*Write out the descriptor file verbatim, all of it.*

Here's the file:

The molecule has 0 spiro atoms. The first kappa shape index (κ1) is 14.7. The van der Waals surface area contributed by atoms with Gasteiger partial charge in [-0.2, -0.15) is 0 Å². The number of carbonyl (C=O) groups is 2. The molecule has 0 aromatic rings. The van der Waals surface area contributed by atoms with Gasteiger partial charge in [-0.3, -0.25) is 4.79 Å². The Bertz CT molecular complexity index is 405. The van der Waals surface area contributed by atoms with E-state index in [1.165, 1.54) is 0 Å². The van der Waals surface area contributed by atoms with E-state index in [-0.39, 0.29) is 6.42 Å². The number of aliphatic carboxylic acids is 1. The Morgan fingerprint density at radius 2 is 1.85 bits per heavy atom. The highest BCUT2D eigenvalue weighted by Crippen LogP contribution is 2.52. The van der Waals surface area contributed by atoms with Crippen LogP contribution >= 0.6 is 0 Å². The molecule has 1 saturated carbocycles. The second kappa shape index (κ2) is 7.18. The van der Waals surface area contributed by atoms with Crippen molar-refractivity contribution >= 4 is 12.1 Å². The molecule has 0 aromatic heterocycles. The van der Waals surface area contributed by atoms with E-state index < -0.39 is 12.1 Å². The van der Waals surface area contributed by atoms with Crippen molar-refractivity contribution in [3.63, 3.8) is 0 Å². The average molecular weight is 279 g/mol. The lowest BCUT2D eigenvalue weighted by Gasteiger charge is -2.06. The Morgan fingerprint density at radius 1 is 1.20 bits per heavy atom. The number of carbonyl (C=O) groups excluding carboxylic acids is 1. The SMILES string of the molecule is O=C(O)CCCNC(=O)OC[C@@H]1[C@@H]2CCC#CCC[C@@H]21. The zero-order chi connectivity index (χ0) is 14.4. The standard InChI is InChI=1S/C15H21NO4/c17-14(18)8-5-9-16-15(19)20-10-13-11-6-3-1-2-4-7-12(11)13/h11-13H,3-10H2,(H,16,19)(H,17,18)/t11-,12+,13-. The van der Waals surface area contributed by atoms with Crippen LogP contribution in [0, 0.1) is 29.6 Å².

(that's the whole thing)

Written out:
The molecule has 0 spiro atoms. The first kappa shape index (κ1) is 14.7. The van der Waals surface area contributed by atoms with Gasteiger partial charge in [-0.2, -0.15) is 0 Å². The number of carbonyl (C=O) groups is 2. The molecule has 0 aromatic rings. The van der Waals surface area contributed by atoms with Gasteiger partial charge in [-0.3, -0.25) is 4.79 Å². The Bertz CT molecular complexity index is 405. The van der Waals surface area contributed by atoms with E-state index in [1.165, 1.54) is 0 Å². The van der Waals surface area contributed by atoms with E-state index in [-0.39, 0.29) is 6.42 Å². The number of aliphatic carboxylic acids is 1. The Morgan fingerprint density at radius 2 is 1.85 bits per heavy atom. The highest BCUT2D eigenvalue weighted by Crippen LogP contribution is 2.52. The van der Waals surface area contributed by atoms with Crippen LogP contribution >= 0.6 is 0 Å². The molecule has 1 saturated carbocycles. The second kappa shape index (κ2) is 7.18. The van der Waals surface area contributed by atoms with Crippen molar-refractivity contribution >= 4 is 12.1 Å². The molecule has 0 aromatic heterocycles. The van der Waals surface area contributed by atoms with E-state index < -0.39 is 12.1 Å². The van der Waals surface area contributed by atoms with Crippen molar-refractivity contribution in [3.63, 3.8) is 0 Å². The average molecular weight is 279 g/mol. The lowest BCUT2D eigenvalue weighted by Gasteiger charge is -2.06. The Morgan fingerprint density at radius 1 is 1.20 bits per heavy atom. The number of carbonyl (C=O) groups excluding carboxylic acids is 1. The SMILES string of the molecule is O=C(O)CCCNC(=O)OC[C@@H]1[C@@H]2CCC#CCC[C@@H]21. The zero-order chi connectivity index (χ0) is 14.4. The standard InChI is InChI=1S/C15H21NO4/c17-14(18)8-5-9-16-15(19)20-10-13-11-6-3-1-2-4-7-12(11)13/h11-13H,3-10H2,(H,16,19)(H,17,18)/t11-,12+,13-. The van der Waals surface area contributed by atoms with Crippen LogP contribution in [0, 0.1) is 29.6 Å².